Canada’s Growth Unexciting, But Fundamentals Strong
For an economy very close to full capacity, this isn’t as bad as it sounds. The output gap in Canada is much smaller than in the U.S., having weathered the financial storm far better.
As we approach full employment next year, growth of much more than 2% could well trigger inflation warnings, and the Bank of Canada could begin to gradually re-normalize interest rates late next year. Employment growth had eased during the second half of the year before November’s strong report, and the jobless rate remains above 7%.
Consumers have geared down in the face of a heavy debt burden and slower job growth as well as the government’s actions to tighten mortgage conditions. In addition, the rise in credit card debt has slowed along with other forms of consumer credit. Auto-related debt is one exception as auto sales have been strong this year, and TransUnion’s quarterly survey suggested that car loans were growing at a double-digit pace in Q3. Consumer credit growth has fallen sharply this year to under 3% and is expected to remain modest during the next two years. Mortgage lending is moderating, albeit at slower pace than consumer credit. The housing market is cooling, with sales and price gains in most regions down from a year ago and prices actually slipping in the GTA, at least in the condo sector, and falling more noticeably in the formerly frothy Vancouver market.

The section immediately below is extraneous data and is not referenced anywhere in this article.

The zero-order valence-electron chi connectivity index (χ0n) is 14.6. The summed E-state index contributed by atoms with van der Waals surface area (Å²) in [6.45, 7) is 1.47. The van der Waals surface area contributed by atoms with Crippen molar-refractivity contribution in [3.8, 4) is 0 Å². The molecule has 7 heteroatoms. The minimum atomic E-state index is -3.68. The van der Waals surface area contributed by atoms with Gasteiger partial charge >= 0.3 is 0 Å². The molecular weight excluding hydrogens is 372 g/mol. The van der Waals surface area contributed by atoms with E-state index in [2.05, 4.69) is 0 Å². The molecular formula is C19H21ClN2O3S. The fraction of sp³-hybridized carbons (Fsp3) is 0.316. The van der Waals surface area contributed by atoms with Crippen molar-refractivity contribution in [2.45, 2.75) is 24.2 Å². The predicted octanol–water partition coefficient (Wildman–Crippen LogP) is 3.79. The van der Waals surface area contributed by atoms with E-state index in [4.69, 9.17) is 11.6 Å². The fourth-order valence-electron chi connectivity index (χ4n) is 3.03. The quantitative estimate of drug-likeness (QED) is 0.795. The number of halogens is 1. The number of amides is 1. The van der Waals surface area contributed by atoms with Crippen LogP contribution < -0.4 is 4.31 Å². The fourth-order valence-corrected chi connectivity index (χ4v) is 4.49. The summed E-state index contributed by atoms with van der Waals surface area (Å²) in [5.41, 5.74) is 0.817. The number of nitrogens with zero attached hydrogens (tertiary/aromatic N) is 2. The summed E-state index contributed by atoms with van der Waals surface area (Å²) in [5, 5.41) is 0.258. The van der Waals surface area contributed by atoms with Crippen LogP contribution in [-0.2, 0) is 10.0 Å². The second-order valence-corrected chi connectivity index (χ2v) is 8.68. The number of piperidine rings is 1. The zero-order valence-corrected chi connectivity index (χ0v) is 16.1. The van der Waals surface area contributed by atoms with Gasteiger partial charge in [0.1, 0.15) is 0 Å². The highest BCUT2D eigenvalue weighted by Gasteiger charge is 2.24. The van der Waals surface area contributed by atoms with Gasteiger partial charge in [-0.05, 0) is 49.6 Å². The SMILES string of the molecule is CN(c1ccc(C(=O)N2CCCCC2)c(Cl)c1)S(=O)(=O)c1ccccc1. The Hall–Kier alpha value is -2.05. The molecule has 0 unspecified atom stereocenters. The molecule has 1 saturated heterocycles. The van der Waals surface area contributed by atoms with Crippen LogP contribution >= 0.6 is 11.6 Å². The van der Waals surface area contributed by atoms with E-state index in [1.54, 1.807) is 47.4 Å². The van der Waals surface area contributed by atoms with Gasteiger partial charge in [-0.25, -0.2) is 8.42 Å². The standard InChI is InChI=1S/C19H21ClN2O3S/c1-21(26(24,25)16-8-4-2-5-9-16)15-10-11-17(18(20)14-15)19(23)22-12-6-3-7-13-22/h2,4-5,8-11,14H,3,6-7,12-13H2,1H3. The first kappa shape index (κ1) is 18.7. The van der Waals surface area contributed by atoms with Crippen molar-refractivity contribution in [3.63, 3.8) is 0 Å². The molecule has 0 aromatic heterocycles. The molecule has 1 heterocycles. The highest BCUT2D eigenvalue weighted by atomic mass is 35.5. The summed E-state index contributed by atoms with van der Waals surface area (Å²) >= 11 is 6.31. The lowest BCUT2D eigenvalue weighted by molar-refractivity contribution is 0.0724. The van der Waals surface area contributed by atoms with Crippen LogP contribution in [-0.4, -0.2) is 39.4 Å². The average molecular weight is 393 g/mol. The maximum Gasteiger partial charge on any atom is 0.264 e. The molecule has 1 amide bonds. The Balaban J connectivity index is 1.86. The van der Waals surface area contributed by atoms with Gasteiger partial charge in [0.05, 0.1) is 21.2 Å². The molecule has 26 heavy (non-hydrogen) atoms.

For Canada as a whole, average home prices are little-changed since the start of the year. Our trade balance continues to deteriorate, reflecting the competitive pressures of a strong dollar as well as the drop in Canadian oil prices. Business investment has been leading the economic expansion, although outlays on equipment slowed during Q2 and Q3. Non-residential investment faced a setback in Q3, likely reflecting a slowdown in the oilsands. However, commercial construction is supported by low office and retail vacancy rates. Consequently, commercial credit growth remains solid and is supported by some switching from capital markets funding to intermediated loans. Reflecting the recovery in the Canadian economy since 2008, credit quality at the banks is the best it has been in four years. In comparison to the U.S. and Europe, Canada is in great shape.
Though the growth pace is not exciting, we remain a bastion of stability in comparison to many other developed and emerging economies. This is reflected in our strong currency, which has weakened our trade position thereby contributing to the slowdown in overall growth. But Canada remains a rock-solid triple-A country, at least at the federal level—our government functions smoothly (at least in comparison to our neighbour to the south) and the Bank of Canada is held in high regard. Canadian stocks have underperformed for the second year in a row, following seven years of sharp outperformance, largely due to the decline in energy stocks, technology (RIM) and an underperformance in the financial services sector, which had recovered more fully earlier in the cycle from a less depressed base than in most of the rest of the developed world.